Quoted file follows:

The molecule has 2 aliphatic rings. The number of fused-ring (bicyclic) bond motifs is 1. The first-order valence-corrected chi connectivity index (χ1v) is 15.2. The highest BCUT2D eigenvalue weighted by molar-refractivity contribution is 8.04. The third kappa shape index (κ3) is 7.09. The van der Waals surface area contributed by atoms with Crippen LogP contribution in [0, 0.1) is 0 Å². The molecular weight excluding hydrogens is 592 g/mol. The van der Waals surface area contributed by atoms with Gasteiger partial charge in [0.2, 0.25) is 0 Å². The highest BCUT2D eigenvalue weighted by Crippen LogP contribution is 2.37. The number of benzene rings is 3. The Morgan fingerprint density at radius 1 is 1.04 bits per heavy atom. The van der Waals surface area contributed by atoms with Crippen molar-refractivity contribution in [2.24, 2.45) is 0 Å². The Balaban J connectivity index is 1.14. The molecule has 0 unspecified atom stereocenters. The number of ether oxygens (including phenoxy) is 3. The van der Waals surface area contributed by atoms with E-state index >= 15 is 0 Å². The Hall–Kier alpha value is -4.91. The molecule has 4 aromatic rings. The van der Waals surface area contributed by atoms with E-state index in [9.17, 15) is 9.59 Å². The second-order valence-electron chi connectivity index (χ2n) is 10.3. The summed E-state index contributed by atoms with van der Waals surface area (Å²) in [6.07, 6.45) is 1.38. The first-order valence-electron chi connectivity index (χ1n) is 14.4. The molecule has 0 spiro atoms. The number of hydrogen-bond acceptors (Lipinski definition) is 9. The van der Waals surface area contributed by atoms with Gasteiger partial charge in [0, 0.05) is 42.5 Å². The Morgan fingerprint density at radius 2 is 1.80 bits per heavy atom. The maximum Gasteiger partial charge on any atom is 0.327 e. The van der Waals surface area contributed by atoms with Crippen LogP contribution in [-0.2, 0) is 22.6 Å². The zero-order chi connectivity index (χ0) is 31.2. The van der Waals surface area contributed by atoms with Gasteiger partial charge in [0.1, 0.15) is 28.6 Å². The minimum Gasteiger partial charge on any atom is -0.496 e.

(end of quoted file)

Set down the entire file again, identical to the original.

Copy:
The molecule has 2 aliphatic rings. The number of fused-ring (bicyclic) bond motifs is 1. The first-order valence-corrected chi connectivity index (χ1v) is 15.2. The highest BCUT2D eigenvalue weighted by molar-refractivity contribution is 8.04. The third kappa shape index (κ3) is 7.09. The van der Waals surface area contributed by atoms with Crippen LogP contribution in [0, 0.1) is 0 Å². The molecular weight excluding hydrogens is 592 g/mol. The van der Waals surface area contributed by atoms with Gasteiger partial charge in [0.2, 0.25) is 0 Å². The highest BCUT2D eigenvalue weighted by Crippen LogP contribution is 2.37. The number of benzene rings is 3. The Morgan fingerprint density at radius 1 is 1.04 bits per heavy atom. The van der Waals surface area contributed by atoms with Crippen molar-refractivity contribution in [2.24, 2.45) is 0 Å². The Balaban J connectivity index is 1.14. The molecule has 0 unspecified atom stereocenters. The number of ether oxygens (including phenoxy) is 3. The van der Waals surface area contributed by atoms with E-state index >= 15 is 0 Å². The Hall–Kier alpha value is -4.91. The molecule has 4 aromatic rings. The van der Waals surface area contributed by atoms with E-state index in [9.17, 15) is 9.59 Å². The second-order valence-electron chi connectivity index (χ2n) is 10.3. The summed E-state index contributed by atoms with van der Waals surface area (Å²) in [6.07, 6.45) is 1.38. The first-order valence-electron chi connectivity index (χ1n) is 14.4. The molecule has 0 spiro atoms. The number of hydrogen-bond acceptors (Lipinski definition) is 9. The van der Waals surface area contributed by atoms with Gasteiger partial charge in [0, 0.05) is 42.5 Å². The Morgan fingerprint density at radius 2 is 1.80 bits per heavy atom. The maximum Gasteiger partial charge on any atom is 0.327 e. The van der Waals surface area contributed by atoms with Crippen LogP contribution in [-0.2, 0) is 22.6 Å². The zero-order chi connectivity index (χ0) is 31.2. The van der Waals surface area contributed by atoms with Gasteiger partial charge in [0.1, 0.15) is 28.6 Å². The minimum Gasteiger partial charge on any atom is -0.496 e.